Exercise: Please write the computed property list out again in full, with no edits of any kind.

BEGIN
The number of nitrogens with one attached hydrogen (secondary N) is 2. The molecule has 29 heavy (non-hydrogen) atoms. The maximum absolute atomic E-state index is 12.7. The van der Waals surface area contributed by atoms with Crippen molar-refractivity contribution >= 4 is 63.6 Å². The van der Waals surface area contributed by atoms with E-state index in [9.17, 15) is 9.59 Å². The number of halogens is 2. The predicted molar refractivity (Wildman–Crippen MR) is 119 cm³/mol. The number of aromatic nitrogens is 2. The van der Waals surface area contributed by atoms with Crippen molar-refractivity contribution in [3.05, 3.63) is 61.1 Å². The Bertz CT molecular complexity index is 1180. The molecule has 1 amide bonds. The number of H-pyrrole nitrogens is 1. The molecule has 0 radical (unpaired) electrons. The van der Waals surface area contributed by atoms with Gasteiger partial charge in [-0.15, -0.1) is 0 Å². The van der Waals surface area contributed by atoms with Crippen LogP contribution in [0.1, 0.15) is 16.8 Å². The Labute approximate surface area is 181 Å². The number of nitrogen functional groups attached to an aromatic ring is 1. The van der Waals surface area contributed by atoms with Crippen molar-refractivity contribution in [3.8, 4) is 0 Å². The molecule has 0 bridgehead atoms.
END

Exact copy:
The number of nitrogens with one attached hydrogen (secondary N) is 2. The molecule has 29 heavy (non-hydrogen) atoms. The maximum absolute atomic E-state index is 12.7. The van der Waals surface area contributed by atoms with Crippen molar-refractivity contribution >= 4 is 63.6 Å². The van der Waals surface area contributed by atoms with E-state index in [9.17, 15) is 9.59 Å². The number of halogens is 2. The predicted molar refractivity (Wildman–Crippen MR) is 119 cm³/mol. The number of aromatic nitrogens is 2. The van der Waals surface area contributed by atoms with Crippen molar-refractivity contribution in [3.05, 3.63) is 61.1 Å². The Bertz CT molecular complexity index is 1180. The molecule has 1 amide bonds. The number of H-pyrrole nitrogens is 1. The molecule has 0 radical (unpaired) electrons. The van der Waals surface area contributed by atoms with Gasteiger partial charge in [-0.15, -0.1) is 0 Å². The van der Waals surface area contributed by atoms with Crippen LogP contribution in [0.1, 0.15) is 16.8 Å². The Labute approximate surface area is 181 Å². The number of nitrogen functional groups attached to an aromatic ring is 1. The van der Waals surface area contributed by atoms with Crippen molar-refractivity contribution in [3.8, 4) is 0 Å². The molecule has 0 bridgehead atoms.